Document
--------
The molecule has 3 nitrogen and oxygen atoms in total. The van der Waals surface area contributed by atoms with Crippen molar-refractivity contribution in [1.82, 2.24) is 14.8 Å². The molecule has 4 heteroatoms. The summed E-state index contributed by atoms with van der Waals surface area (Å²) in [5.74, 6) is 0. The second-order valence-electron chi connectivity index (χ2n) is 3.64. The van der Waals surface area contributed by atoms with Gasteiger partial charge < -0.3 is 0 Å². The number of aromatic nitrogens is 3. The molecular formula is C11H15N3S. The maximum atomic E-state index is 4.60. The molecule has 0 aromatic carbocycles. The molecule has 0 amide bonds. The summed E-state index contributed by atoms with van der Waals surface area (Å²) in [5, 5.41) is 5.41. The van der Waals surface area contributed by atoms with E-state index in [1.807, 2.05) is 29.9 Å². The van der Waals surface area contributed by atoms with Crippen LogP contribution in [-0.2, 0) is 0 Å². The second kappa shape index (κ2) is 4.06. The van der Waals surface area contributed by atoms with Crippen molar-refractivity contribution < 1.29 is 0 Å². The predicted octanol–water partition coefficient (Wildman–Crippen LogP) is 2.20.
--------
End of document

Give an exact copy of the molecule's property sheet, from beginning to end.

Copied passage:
The molecule has 3 nitrogen and oxygen atoms in total. The van der Waals surface area contributed by atoms with Crippen molar-refractivity contribution in [1.82, 2.24) is 14.8 Å². The molecule has 4 heteroatoms. The summed E-state index contributed by atoms with van der Waals surface area (Å²) in [5.74, 6) is 0. The second-order valence-electron chi connectivity index (χ2n) is 3.64. The van der Waals surface area contributed by atoms with Gasteiger partial charge < -0.3 is 0 Å². The number of aromatic nitrogens is 3. The molecular formula is C11H15N3S. The maximum atomic E-state index is 4.60. The molecule has 0 aromatic carbocycles. The molecule has 0 amide bonds. The summed E-state index contributed by atoms with van der Waals surface area (Å²) in [5, 5.41) is 5.41. The van der Waals surface area contributed by atoms with E-state index in [1.807, 2.05) is 29.9 Å². The van der Waals surface area contributed by atoms with Crippen LogP contribution in [-0.2, 0) is 0 Å². The second kappa shape index (κ2) is 4.06. The van der Waals surface area contributed by atoms with Crippen molar-refractivity contribution < 1.29 is 0 Å². The predicted octanol–water partition coefficient (Wildman–Crippen LogP) is 2.20.